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A Line of BROWNs in the 1800s of Chautauqua County, New York,
Who Emigrated First from Ipswich, England, to Connecticut,
Featuring Samuel A. BROWN (1795-1863), of Jamestown
Source:  William S. Pelletreau.  1907.  Historic Homes and Institutions and Genealogical and Family History of New York.  Lewis Publ. Co., New York (reprinted 1998 by Genealogical Publ. Co., Baltimore, MD; online at GenealogyLibrary.com).

Boldface added; also, minor editing and reformatting to improve readability.  The first paragraph is useless filler, an example of why these are called "vanity" books.

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 __BROWN___ This name is of frequent occurrence in early New England records.  One hundred and twenty-seven Browns
emigrated to America prior to 1700; over thirteen hundred, a regiment in themselves, served in the revolution from Massachusetts alone.  According to the "Heralds College," England, the Browns and Brownes have been granted one hundred and fifty-six coats-of-arms.  The name has many orthogrphic peculiarities.  The first Brown was so called because of his dark, swarthy complexion; Browning was the son of Brown; Brownell was the mighty Brown; Brownlee, the Brown whose house was in a pasture; Brownlow, the Brown who lived on a hill.  Various other forms Boown, Bown, Braun, Broun, Browne, Brownn, Brunne, and Brown.  The name has been borne in the United States by men of mark in law, politics, business and letters, including the great Abolitionist, John Brown, whose "Soul is marching on."  Brown University owes its existence to the Browns of Rhode Island, while in every state the name is an honored one.

(I)  Edward Browne was of Ipswich, 1654-60; was marshal, 1656-69.  He married Faith _____, and died February 9, 1659-60, in Ipswich.  His wife survived him and married (second) Daniel Warner.  Children of Edward Browne:  Joseph, John, Thomas, Bartholomew, and two daughters.

(II)  Joseph Brown, son of Edward Browne, was born about 1639.  He was a farmer and turner and lived in Ipswich where he died September 30, 1694.  He married February 27, 1671, Hannah Asselbie, who survived him.  Children, born at Ipswich: Joseph; John; Hannah; Thomas, of further mention; Elizabeth; Samuel; Benjamin; and Sarah.

(III)  Sergeant Thomas Brown, son of Joseph Brown, was born in Ipswich, December 26, 1678; died at the Hamlet, June 27, 1767.  He married Abigail Jacobs, intentions dated 1704.  She died 1735.  Children, born in Ipswich:  Mary; Thomas, of further mention; Ephraim, died young; Jacob; Edward; Ephraim (2); Nathaniel; Daniel; and Abigail.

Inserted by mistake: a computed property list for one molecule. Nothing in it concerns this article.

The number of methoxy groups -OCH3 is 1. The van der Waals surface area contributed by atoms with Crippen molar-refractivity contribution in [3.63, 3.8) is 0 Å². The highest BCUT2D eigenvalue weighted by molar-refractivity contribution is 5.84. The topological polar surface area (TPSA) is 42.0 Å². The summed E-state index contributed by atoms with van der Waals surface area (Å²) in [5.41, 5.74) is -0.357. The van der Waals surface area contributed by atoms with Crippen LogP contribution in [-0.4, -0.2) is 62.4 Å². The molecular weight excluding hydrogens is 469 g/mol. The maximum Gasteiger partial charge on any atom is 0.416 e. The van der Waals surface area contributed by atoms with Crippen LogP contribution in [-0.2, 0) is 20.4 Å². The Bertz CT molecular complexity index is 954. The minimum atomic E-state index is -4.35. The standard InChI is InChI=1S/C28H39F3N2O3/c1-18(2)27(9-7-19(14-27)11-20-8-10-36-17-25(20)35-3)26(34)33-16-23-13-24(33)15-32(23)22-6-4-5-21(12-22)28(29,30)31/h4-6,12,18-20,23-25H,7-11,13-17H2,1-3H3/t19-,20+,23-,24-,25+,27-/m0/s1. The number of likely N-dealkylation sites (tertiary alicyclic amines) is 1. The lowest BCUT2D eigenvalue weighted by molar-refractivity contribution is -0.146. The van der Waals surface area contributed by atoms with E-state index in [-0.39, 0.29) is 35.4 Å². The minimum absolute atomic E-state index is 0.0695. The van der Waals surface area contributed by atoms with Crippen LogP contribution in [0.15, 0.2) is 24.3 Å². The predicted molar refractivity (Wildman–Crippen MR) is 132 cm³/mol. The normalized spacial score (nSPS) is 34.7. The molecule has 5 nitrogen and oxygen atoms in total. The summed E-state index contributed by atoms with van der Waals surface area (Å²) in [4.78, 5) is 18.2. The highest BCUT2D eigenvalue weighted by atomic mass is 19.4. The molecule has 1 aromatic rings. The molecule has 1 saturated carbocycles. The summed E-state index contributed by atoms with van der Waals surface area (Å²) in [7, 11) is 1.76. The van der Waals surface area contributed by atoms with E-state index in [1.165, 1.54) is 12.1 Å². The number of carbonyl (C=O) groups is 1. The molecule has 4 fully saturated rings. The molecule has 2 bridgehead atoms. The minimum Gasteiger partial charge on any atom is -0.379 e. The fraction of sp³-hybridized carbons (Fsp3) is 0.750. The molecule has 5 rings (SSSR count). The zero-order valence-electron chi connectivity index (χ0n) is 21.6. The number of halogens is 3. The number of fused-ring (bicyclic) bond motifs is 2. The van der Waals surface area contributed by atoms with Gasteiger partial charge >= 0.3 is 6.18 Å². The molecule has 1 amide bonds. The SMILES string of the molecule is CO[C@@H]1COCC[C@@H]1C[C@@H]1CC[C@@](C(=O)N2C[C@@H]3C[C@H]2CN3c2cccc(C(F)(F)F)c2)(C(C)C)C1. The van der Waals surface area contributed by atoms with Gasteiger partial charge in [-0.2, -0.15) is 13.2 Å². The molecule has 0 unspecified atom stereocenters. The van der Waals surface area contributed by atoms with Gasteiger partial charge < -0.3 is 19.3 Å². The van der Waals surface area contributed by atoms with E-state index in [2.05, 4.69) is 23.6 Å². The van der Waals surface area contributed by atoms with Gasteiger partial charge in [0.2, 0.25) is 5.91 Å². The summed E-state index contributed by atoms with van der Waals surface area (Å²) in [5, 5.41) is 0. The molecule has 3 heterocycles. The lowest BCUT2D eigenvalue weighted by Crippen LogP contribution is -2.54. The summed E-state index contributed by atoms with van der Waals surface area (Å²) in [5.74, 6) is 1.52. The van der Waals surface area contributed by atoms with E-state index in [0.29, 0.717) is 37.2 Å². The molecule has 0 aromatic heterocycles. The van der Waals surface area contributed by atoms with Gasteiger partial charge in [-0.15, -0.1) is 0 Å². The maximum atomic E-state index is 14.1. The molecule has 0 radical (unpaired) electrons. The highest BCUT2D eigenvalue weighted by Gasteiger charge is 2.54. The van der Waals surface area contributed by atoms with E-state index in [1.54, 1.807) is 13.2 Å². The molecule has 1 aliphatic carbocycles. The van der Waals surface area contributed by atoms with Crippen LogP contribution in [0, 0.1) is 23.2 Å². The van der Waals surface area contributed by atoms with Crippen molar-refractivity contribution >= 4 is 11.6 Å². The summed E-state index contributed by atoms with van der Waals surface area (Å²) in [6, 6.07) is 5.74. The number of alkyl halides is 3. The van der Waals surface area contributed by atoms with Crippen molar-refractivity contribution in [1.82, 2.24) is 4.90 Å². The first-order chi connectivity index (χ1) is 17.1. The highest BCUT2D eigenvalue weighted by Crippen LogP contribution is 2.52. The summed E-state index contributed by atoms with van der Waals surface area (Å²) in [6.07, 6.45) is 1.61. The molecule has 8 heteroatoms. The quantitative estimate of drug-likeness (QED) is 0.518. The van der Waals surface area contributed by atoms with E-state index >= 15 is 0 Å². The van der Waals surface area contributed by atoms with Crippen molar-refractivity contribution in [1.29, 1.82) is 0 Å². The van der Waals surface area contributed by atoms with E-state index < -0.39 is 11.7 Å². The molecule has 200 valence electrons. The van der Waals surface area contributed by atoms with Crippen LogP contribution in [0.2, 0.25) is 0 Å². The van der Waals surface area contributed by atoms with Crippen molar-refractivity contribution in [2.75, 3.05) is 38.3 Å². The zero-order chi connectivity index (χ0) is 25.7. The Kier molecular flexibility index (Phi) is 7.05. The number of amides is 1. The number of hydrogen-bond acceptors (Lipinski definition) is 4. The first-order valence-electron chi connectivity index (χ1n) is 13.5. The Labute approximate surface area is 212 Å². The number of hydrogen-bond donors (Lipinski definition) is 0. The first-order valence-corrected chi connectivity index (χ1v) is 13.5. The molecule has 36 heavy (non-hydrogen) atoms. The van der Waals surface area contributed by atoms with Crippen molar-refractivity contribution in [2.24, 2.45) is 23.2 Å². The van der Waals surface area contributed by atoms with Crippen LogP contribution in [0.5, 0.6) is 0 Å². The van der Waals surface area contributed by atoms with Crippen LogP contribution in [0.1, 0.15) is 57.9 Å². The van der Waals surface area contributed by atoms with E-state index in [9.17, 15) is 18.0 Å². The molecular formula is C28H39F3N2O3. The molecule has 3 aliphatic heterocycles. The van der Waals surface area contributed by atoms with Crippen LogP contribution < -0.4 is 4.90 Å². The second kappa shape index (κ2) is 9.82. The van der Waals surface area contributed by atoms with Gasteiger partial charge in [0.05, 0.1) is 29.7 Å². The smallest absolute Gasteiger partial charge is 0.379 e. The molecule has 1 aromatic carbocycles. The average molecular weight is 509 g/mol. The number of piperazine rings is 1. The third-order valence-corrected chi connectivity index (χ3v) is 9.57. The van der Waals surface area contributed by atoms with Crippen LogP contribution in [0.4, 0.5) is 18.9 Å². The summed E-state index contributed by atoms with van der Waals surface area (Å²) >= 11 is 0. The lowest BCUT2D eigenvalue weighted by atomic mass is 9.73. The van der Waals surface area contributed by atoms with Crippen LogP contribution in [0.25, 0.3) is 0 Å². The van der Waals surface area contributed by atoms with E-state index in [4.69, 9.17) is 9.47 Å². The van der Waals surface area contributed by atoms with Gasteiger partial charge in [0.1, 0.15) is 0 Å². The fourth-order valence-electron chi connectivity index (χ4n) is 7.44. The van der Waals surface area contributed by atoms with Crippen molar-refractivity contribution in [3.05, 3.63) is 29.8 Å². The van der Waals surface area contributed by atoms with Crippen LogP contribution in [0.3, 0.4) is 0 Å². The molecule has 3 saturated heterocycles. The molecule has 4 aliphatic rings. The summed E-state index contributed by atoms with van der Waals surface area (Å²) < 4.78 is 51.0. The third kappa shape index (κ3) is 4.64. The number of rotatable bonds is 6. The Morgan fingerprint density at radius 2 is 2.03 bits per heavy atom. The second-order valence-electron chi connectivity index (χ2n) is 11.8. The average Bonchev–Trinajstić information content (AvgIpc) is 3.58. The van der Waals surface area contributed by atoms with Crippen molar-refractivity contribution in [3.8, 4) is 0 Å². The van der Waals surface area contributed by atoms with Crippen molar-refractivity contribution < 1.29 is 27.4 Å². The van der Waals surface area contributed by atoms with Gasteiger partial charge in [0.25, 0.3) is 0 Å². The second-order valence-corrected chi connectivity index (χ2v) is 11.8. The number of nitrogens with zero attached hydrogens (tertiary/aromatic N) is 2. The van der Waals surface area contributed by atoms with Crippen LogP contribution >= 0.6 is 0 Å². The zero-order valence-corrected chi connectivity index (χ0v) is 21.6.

(IV)  Thomas (2), son of Sergeant Thomas (1), was born in Ipswich, July 7, 1707.  He emigrated to Windham, Connecticut, where he died January 10, 1773.  He was a farmer.  He married (second), in Windham, Sarah
 

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Bishop and had three sons and three daughters.

(V)  Colonel Daniel Brown, son of Thomas (2) Brown, was born in Windham [Windham Co.], Connecticut, January 13, 1747; died at his mansion near Hebron [Tolland Co.], Connecticut, June 18, 1832.  During his early manhood, he was a merchant, but, in consequence of the revolutionary war, gave up business and filled the position of deputy commissioner under General Jonathan Trumbull, which station he held to the close of the revolution when he retired to a farm near Hebron where he resided until his death.  On leaving the service, Colonel Brown received his dues from the government in "public securities," which later greatly appreciated in value, providing a generous fund for the education of his children and a competence for his old age.

He married, in his twenty-fourth year, a daughter of Captain Ichabod Phelps, of Hebron.  She survived him, continuing to reside at the family mansion with her son, Thomas, until her death August 10, 1837, aged eighty-two years, six months, having been blind for the last twenty years of her life.  Sons (perhaps not in order of birth):

1.  Daniel Bishop, graduate of Yale College, 1800; studied law; settled in Batavia, New York, and became one of the ablest lawyers of Western New York.  He died at Batavia, July 7, 1842.

2.  Henry, graduate of Yale, 1808; studied law; settled first at Springfield, New York; removed to Herkimer county, where he became the first judge of the county.  Later he removed to Batavia, New York, thence to Chicago, Illinois, where he died in 1859, aged sixty years, leaving a family.  Judge Brown wrote a book, Anti-Masonry, and a history of the state of Illinois, both of which were published.

3.  Thomas, was a farmer.  After the other sons left, he returned to the old homestead and cared for his aged parents.  He became quite wealthy and died August 13, 1851, aged sixty-eight years, leaving the farm to his son, Thomas L. Brown.

4.  Samuel A., of further mention.

5.  Ephraim, studied medicine, received his degree M.D., and settled at Batavia, New York, where he died May 13, 1836, aged thirty-nine years.